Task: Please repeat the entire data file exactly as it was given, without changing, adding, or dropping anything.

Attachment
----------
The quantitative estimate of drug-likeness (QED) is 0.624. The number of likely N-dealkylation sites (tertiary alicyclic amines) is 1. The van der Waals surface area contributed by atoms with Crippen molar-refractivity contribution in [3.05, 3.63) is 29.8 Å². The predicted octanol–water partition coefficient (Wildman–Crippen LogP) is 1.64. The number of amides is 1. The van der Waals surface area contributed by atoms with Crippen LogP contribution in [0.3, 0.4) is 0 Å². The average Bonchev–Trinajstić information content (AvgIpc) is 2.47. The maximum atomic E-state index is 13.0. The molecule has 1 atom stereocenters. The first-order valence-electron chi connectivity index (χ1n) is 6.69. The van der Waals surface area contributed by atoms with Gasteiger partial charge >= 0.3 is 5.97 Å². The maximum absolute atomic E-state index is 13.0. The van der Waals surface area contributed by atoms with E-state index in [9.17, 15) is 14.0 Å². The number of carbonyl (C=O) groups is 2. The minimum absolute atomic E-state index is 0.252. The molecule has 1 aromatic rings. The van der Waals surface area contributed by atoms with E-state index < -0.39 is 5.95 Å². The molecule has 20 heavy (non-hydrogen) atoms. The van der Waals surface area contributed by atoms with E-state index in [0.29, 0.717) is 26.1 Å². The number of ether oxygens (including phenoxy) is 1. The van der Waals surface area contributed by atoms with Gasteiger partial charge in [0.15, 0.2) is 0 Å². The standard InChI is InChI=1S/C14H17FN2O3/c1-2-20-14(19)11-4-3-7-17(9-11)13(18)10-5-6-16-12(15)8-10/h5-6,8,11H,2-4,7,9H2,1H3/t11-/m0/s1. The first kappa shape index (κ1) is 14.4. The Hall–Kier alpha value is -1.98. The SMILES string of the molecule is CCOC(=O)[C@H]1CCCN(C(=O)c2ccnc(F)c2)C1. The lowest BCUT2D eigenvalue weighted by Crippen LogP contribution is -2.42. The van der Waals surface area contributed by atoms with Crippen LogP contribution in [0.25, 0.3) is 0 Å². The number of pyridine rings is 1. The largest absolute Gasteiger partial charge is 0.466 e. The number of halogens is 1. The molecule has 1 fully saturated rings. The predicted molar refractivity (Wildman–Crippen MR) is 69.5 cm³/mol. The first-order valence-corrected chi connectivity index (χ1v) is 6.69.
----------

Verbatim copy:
The quantitative estimate of drug-likeness (QED) is 0.624. The number of likely N-dealkylation sites (tertiary alicyclic amines) is 1. The van der Waals surface area contributed by atoms with Crippen molar-refractivity contribution in [3.05, 3.63) is 29.8 Å². The predicted octanol–water partition coefficient (Wildman–Crippen LogP) is 1.64. The number of amides is 1. The van der Waals surface area contributed by atoms with Crippen LogP contribution in [0.3, 0.4) is 0 Å². The average Bonchev–Trinajstić information content (AvgIpc) is 2.47. The maximum atomic E-state index is 13.0. The molecule has 1 atom stereocenters. The first-order valence-electron chi connectivity index (χ1n) is 6.69. The van der Waals surface area contributed by atoms with Gasteiger partial charge >= 0.3 is 5.97 Å². The maximum absolute atomic E-state index is 13.0. The van der Waals surface area contributed by atoms with E-state index in [9.17, 15) is 14.0 Å². The number of carbonyl (C=O) groups is 2. The minimum absolute atomic E-state index is 0.252. The molecule has 1 aromatic rings. The van der Waals surface area contributed by atoms with E-state index < -0.39 is 5.95 Å². The molecule has 20 heavy (non-hydrogen) atoms. The van der Waals surface area contributed by atoms with E-state index in [0.29, 0.717) is 26.1 Å². The number of ether oxygens (including phenoxy) is 1. The van der Waals surface area contributed by atoms with Gasteiger partial charge in [0.15, 0.2) is 0 Å². The standard InChI is InChI=1S/C14H17FN2O3/c1-2-20-14(19)11-4-3-7-17(9-11)13(18)10-5-6-16-12(15)8-10/h5-6,8,11H,2-4,7,9H2,1H3/t11-/m0/s1. The first kappa shape index (κ1) is 14.4. The Hall–Kier alpha value is -1.98. The SMILES string of the molecule is CCOC(=O)[C@H]1CCCN(C(=O)c2ccnc(F)c2)C1. The lowest BCUT2D eigenvalue weighted by Crippen LogP contribution is -2.42. The van der Waals surface area contributed by atoms with Crippen LogP contribution in [0.25, 0.3) is 0 Å². The number of pyridine rings is 1. The largest absolute Gasteiger partial charge is 0.466 e. The number of halogens is 1. The molecule has 1 fully saturated rings. The predicted molar refractivity (Wildman–Crippen MR) is 69.5 cm³/mol. The first-order valence-corrected chi connectivity index (χ1v) is 6.69.